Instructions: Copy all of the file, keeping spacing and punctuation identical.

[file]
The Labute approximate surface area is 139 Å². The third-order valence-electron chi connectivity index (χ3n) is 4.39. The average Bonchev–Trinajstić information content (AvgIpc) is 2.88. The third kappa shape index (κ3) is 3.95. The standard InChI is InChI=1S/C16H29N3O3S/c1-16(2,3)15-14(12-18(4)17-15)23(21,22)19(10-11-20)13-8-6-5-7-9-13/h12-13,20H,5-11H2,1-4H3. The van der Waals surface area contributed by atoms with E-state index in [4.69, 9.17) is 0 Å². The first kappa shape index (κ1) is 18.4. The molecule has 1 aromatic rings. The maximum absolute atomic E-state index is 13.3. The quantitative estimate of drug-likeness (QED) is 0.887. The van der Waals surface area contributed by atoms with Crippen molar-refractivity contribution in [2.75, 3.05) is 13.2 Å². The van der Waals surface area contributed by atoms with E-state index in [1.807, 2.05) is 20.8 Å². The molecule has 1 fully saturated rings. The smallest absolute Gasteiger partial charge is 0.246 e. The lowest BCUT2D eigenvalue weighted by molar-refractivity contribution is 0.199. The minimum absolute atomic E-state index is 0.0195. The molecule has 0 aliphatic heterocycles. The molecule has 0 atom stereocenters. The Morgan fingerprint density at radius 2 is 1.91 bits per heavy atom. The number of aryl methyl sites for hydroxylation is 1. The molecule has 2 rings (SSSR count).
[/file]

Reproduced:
The Labute approximate surface area is 139 Å². The third-order valence-electron chi connectivity index (χ3n) is 4.39. The average Bonchev–Trinajstić information content (AvgIpc) is 2.88. The third kappa shape index (κ3) is 3.95. The standard InChI is InChI=1S/C16H29N3O3S/c1-16(2,3)15-14(12-18(4)17-15)23(21,22)19(10-11-20)13-8-6-5-7-9-13/h12-13,20H,5-11H2,1-4H3. The van der Waals surface area contributed by atoms with E-state index in [4.69, 9.17) is 0 Å². The first kappa shape index (κ1) is 18.4. The molecule has 1 aromatic rings. The maximum absolute atomic E-state index is 13.3. The quantitative estimate of drug-likeness (QED) is 0.887. The van der Waals surface area contributed by atoms with Crippen molar-refractivity contribution in [2.75, 3.05) is 13.2 Å². The van der Waals surface area contributed by atoms with E-state index in [1.807, 2.05) is 20.8 Å². The molecule has 1 fully saturated rings. The smallest absolute Gasteiger partial charge is 0.246 e. The lowest BCUT2D eigenvalue weighted by molar-refractivity contribution is 0.199. The minimum absolute atomic E-state index is 0.0195. The molecule has 0 aliphatic heterocycles. The molecule has 0 atom stereocenters. The Morgan fingerprint density at radius 2 is 1.91 bits per heavy atom. The number of aryl methyl sites for hydroxylation is 1. The molecule has 2 rings (SSSR count).